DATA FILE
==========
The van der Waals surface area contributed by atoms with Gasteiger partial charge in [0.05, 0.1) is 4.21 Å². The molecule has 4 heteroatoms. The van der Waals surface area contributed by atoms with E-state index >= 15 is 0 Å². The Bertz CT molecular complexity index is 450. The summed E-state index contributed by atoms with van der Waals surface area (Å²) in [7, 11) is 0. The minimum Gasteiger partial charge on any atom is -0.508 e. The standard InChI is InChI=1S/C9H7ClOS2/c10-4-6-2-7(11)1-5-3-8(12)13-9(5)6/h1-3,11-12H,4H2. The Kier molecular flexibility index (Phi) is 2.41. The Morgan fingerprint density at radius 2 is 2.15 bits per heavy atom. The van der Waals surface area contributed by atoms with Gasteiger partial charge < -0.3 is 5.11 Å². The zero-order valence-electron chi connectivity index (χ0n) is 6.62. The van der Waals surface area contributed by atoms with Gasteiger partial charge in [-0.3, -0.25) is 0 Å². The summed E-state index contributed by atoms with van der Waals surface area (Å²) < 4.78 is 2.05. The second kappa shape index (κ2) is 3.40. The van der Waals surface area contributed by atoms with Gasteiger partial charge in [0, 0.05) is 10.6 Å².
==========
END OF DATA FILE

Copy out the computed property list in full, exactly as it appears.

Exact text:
The van der Waals surface area contributed by atoms with Gasteiger partial charge in [0.05, 0.1) is 4.21 Å². The molecule has 4 heteroatoms. The van der Waals surface area contributed by atoms with E-state index >= 15 is 0 Å². The Bertz CT molecular complexity index is 450. The summed E-state index contributed by atoms with van der Waals surface area (Å²) in [7, 11) is 0. The minimum Gasteiger partial charge on any atom is -0.508 e. The standard InChI is InChI=1S/C9H7ClOS2/c10-4-6-2-7(11)1-5-3-8(12)13-9(5)6/h1-3,11-12H,4H2. The Kier molecular flexibility index (Phi) is 2.41. The Morgan fingerprint density at radius 2 is 2.15 bits per heavy atom. The van der Waals surface area contributed by atoms with Gasteiger partial charge < -0.3 is 5.11 Å². The zero-order valence-electron chi connectivity index (χ0n) is 6.62. The van der Waals surface area contributed by atoms with Gasteiger partial charge in [-0.3, -0.25) is 0 Å². The summed E-state index contributed by atoms with van der Waals surface area (Å²) < 4.78 is 2.05. The second kappa shape index (κ2) is 3.40. The van der Waals surface area contributed by atoms with Gasteiger partial charge in [0, 0.05) is 10.6 Å².